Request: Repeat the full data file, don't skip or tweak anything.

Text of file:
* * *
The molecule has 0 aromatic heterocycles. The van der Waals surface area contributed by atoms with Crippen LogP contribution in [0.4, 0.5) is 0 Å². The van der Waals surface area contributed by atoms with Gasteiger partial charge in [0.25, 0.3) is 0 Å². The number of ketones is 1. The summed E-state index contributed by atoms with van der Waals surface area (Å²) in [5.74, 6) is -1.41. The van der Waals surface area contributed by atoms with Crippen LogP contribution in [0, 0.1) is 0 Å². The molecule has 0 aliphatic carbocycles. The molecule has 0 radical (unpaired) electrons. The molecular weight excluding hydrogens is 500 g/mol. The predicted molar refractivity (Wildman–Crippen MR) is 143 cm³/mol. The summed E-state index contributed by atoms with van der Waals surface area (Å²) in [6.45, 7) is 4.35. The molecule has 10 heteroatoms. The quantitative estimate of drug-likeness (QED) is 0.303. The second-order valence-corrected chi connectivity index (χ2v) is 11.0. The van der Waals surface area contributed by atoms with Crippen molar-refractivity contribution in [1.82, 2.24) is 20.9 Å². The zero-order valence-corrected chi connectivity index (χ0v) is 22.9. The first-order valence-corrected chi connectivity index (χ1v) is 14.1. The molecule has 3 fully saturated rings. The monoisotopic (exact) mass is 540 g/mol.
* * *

The molecule has 0 aromatic heterocycles. The van der Waals surface area contributed by atoms with Crippen LogP contribution in [0.4, 0.5) is 0 Å². The van der Waals surface area contributed by atoms with Gasteiger partial charge in [0.25, 0.3) is 0 Å². The number of ketones is 1. The summed E-state index contributed by atoms with van der Waals surface area (Å²) in [5.74, 6) is -1.41. The van der Waals surface area contributed by atoms with Crippen LogP contribution in [0, 0.1) is 0 Å². The molecule has 0 aliphatic carbocycles. The molecule has 0 radical (unpaired) electrons. The molecular weight excluding hydrogens is 500 g/mol. The predicted molar refractivity (Wildman–Crippen MR) is 143 cm³/mol. The summed E-state index contributed by atoms with van der Waals surface area (Å²) in [6.45, 7) is 4.35. The molecule has 10 heteroatoms. The quantitative estimate of drug-likeness (QED) is 0.303. The second-order valence-corrected chi connectivity index (χ2v) is 11.0. The van der Waals surface area contributed by atoms with Crippen molar-refractivity contribution in [1.82, 2.24) is 20.9 Å². The zero-order valence-corrected chi connectivity index (χ0v) is 22.9. The first-order valence-corrected chi connectivity index (χ1v) is 14.1. The molecule has 3 fully saturated rings. The monoisotopic (exact) mass is 540 g/mol.